Jess talks about what video games took away from her life, and how they ultimately saved her.
Blood covered body parts lined the floor with a larger than necessary ‘victory’ prompt sprawled across the centre screen. I was alone in watching the feat of violence, and I jolted back in horror as the victory scene played out. If you’d like any graphic detail feel free to indulge in a myriad of titles from the video game genre, encompassing everything from ‘beat up your opponent’ to ‘shoot multiple opponents ferociously’ formats.
My Dorito-crisps-and-sugar-drink lunch awaited as I mulled over the story of Chen rong-Yu who reportedly suffered a heart attack playing a popular Massive Multiplayer Online Game.
It’s 2012. I’m young, impressionable and spending my time flitting between a miserable school and home life. I have regressed into a real life escapist addicted to the falsified worlds that were a button click easier than day-to-day reality. I began to hear about games that allowed you to chat to other gamers while simultaneously playing.
By the time I was in University, my room had regressed to a state where the floor of my dorm may as well have been in a different dimension, and if you held your nose for ten minutes you couldn’t smell mould any more. But I had six other worlds where friends liked me, sometimes I could achieve the feat of being in two places at once by logging into two MMO’s on different screens.
My real life responsibilities had dwindled to nothingness. Then, my favourite MMO announced it was closing it’s doors.
Ten years of my life was about to be swallowed up by server deletion…How is it fair that a company has a right to take away my life and my world?
So I rallied and petitioned, I screamed and begged, I did everything I could to save myself.
I cut video games out of my life. I got very depressed. I got back into video games…
Little did I know that the game being gone would result in my real life being saved.
What should I play now it’s gone? I had unearthed an old MMO I had dabbled in my miserable childhood. This time though I had to face the responsibility of adulthood, armed with a job and bills to pay.
I found my time considerably more restricted than before, meaning levelling up in character had to be done in short bursts rather than a long leisurely haul. I found myself researching the fastest experience gain rates, the best product to manufacture for the most money, the best materials to utilize to perform actions and tasks. Finally I indulged into the video game’s own version of the stock market, and I was making very good in game currency (known as bank) doing it.
Why was I suddenly so successful in a considerably restricted amount of time at a game I sucked hard at in childhood? What were the problems video games were actively causing me? Could I turn the scenarios on their head and suck less?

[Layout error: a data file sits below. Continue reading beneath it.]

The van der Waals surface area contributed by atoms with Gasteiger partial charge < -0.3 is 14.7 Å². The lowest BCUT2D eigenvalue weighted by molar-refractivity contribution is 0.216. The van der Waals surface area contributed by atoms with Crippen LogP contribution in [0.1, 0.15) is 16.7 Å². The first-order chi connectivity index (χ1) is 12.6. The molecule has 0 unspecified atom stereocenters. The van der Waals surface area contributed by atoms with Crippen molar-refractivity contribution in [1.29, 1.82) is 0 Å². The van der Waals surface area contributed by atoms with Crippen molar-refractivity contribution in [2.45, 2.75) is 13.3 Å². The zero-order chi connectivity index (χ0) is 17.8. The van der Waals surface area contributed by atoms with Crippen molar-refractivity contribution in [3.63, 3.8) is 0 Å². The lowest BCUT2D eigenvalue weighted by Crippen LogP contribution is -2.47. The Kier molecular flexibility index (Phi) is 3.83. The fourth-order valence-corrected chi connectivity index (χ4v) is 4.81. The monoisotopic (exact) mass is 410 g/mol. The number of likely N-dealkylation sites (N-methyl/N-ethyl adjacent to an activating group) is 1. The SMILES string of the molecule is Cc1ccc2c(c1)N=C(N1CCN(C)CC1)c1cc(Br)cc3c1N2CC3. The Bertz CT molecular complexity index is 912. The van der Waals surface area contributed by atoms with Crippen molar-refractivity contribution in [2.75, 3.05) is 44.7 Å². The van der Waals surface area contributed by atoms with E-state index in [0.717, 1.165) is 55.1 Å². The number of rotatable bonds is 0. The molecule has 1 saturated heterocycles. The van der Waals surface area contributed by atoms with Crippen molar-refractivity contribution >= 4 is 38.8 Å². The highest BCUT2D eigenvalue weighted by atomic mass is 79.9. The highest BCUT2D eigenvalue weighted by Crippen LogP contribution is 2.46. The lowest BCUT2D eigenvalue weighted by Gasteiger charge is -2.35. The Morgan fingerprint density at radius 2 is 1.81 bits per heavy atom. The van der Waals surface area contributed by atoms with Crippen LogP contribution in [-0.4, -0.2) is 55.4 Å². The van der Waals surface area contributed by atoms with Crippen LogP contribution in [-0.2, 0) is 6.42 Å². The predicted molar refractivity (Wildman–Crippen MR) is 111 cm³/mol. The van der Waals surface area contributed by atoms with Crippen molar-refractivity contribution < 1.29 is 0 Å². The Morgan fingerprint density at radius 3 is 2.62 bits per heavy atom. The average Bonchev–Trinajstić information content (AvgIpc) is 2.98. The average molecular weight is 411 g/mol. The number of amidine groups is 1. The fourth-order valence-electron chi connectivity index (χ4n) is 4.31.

Correlating the days, months, or years I had lost to the dedication of achievement in a video game led me to wonder if I had placed so much effort into my real life, perhaps I could ‘Level up’ my real life character to be just as big and strong?
I had to begin by assessing the damage video games had caused me to ween myself off of my now dependency on them for my survival.
|Addictive Habits||Positive Habits|
|Little care of personal health and surroundings including eating irresponsibly||Improved goal setting abilities through practising of planning and execution to achieve a desired outcome.|
|Using video games as avoidance to reality||Using Video Games to help understand aspects of reality such as improving decision making|
|Over excessive use||Using video games as a method of relaxation in moderation|
|Isolating yourself from your peers||Learning social interaction to help with real world scenarios such as team working|
I took the time I would traditionally spend researching experience gain and applied it to real world application. I set goal’s to clean my room, which soon turned into job life goals. These took time, but so did the daily game grind, often leading to months sometimes years before achieving that pixelated victory. I could make decisions with sharper insight into having an overall picture of outcome, because I’d pressed the ‘reset’ button enough times commanding my fantasy worlds. My teams of people I would battle monsters with, fought alongside me to conquer real life tasks.
Even better, the real world stock market takes the same time to learn and focus on than the make believe one I was using.
I now use video games as a gentle reminder to focus my mind on linear goal setting when life is a particularly tough nuisance, which gives me the strength to pick myself up and keep trying in reality.
The literal saving of game data was the record of my life for so long, until I discovered how to use video games as a tool to save my real life.
I would not endorse video games as an excuse or prescription any more than I would endorse an overdose of illegal drugs to solves one’s problems. What I will put forward to the table however, is the notion that video games are instead a tool to be utilized to generate a positive outcome when used appropriately.
I’d also urge you not to make the mistake I did. If you can find practical application for your time through the things you do when you are young you’ll find yourself much further ahead at life than I am. If I had learned the stock market merchant trading and then applied this to real world trading with research into the parallels, perhaps I would sit here writing this as a millionaire by now.
Even translating the social interactions and goal setting trends of video games to my real life desires would have helped a lot!
So don’t forget while on call of duty, your real life is calling too!